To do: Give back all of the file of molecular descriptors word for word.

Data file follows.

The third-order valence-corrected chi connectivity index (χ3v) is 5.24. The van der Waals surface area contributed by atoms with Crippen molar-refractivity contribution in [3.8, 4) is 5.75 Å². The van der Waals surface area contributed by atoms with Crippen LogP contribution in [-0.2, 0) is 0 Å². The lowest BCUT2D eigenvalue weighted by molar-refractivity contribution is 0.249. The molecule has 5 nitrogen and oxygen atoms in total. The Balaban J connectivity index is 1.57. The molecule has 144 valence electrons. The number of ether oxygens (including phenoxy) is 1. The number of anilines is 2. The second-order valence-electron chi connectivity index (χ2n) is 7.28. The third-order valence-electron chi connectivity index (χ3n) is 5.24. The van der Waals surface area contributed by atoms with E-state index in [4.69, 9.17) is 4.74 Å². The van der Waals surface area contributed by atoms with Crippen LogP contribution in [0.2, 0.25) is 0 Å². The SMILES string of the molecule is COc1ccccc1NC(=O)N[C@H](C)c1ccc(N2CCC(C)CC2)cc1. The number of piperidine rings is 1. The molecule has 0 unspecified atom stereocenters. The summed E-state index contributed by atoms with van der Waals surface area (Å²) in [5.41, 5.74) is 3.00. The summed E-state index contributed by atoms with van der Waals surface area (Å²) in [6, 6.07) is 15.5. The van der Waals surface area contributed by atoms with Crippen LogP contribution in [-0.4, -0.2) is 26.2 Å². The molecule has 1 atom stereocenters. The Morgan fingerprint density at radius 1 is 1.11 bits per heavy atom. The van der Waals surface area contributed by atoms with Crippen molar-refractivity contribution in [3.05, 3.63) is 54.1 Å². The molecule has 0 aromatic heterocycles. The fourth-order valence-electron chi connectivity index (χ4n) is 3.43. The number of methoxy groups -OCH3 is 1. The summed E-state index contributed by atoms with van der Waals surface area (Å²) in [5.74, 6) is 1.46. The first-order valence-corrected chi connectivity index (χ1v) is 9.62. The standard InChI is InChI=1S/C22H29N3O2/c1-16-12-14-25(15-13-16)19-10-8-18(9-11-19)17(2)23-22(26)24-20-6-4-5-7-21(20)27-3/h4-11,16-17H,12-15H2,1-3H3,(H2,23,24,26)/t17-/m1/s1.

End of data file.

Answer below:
The third-order valence-corrected chi connectivity index (χ3v) is 5.24. The van der Waals surface area contributed by atoms with Crippen molar-refractivity contribution in [3.8, 4) is 5.75 Å². The van der Waals surface area contributed by atoms with Crippen LogP contribution in [-0.2, 0) is 0 Å². The lowest BCUT2D eigenvalue weighted by molar-refractivity contribution is 0.249. The molecule has 5 nitrogen and oxygen atoms in total. The Balaban J connectivity index is 1.57. The molecule has 144 valence electrons. The number of ether oxygens (including phenoxy) is 1. The number of anilines is 2. The second-order valence-electron chi connectivity index (χ2n) is 7.28. The third-order valence-electron chi connectivity index (χ3n) is 5.24. The van der Waals surface area contributed by atoms with E-state index in [4.69, 9.17) is 4.74 Å². The van der Waals surface area contributed by atoms with Crippen LogP contribution in [0.2, 0.25) is 0 Å². The SMILES string of the molecule is COc1ccccc1NC(=O)N[C@H](C)c1ccc(N2CCC(C)CC2)cc1. The number of piperidine rings is 1. The molecule has 0 unspecified atom stereocenters. The summed E-state index contributed by atoms with van der Waals surface area (Å²) in [5.41, 5.74) is 3.00. The summed E-state index contributed by atoms with van der Waals surface area (Å²) in [6, 6.07) is 15.5. The van der Waals surface area contributed by atoms with Crippen LogP contribution in [-0.4, -0.2) is 26.2 Å². The molecule has 1 atom stereocenters. The Morgan fingerprint density at radius 1 is 1.11 bits per heavy atom. The van der Waals surface area contributed by atoms with Crippen molar-refractivity contribution in [3.05, 3.63) is 54.1 Å². The molecule has 0 aromatic heterocycles. The fourth-order valence-electron chi connectivity index (χ4n) is 3.43. The number of methoxy groups -OCH3 is 1. The summed E-state index contributed by atoms with van der Waals surface area (Å²) in [5.74, 6) is 1.46. The first-order valence-corrected chi connectivity index (χ1v) is 9.62. The standard InChI is InChI=1S/C22H29N3O2/c1-16-12-14-25(15-13-16)19-10-8-18(9-11-19)17(2)23-22(26)24-20-6-4-5-7-21(20)27-3/h4-11,16-17H,12-15H2,1-3H3,(H2,23,24,26)/t17-/m1/s1.